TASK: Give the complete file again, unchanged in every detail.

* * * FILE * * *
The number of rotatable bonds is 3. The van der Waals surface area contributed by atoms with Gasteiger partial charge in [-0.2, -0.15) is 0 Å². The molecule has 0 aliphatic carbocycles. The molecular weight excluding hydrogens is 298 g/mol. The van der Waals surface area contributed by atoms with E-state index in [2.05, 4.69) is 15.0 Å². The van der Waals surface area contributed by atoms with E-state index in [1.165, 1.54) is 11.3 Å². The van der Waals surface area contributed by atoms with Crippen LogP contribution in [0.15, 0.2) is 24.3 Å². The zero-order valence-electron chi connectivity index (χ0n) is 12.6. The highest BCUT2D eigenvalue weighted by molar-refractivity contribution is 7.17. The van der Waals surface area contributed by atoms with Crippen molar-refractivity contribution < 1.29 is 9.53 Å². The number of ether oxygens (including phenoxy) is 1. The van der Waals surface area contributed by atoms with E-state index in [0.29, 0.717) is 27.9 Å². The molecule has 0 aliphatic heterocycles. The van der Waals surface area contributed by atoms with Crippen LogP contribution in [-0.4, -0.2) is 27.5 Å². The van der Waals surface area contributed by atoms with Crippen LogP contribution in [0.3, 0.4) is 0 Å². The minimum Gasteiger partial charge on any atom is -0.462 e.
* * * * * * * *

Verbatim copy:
The number of rotatable bonds is 3. The van der Waals surface area contributed by atoms with Gasteiger partial charge in [-0.2, -0.15) is 0 Å². The molecule has 0 aliphatic carbocycles. The molecular weight excluding hydrogens is 298 g/mol. The van der Waals surface area contributed by atoms with E-state index in [2.05, 4.69) is 15.0 Å². The van der Waals surface area contributed by atoms with E-state index in [1.165, 1.54) is 11.3 Å². The van der Waals surface area contributed by atoms with Crippen LogP contribution in [0.15, 0.2) is 24.3 Å². The zero-order valence-electron chi connectivity index (χ0n) is 12.6. The highest BCUT2D eigenvalue weighted by molar-refractivity contribution is 7.17. The van der Waals surface area contributed by atoms with Crippen molar-refractivity contribution < 1.29 is 9.53 Å². The number of ether oxygens (including phenoxy) is 1. The van der Waals surface area contributed by atoms with E-state index in [0.29, 0.717) is 27.9 Å². The molecule has 0 aliphatic heterocycles. The van der Waals surface area contributed by atoms with Crippen LogP contribution in [-0.4, -0.2) is 27.5 Å². The van der Waals surface area contributed by atoms with Crippen LogP contribution in [0.3, 0.4) is 0 Å². The minimum Gasteiger partial charge on any atom is -0.462 e.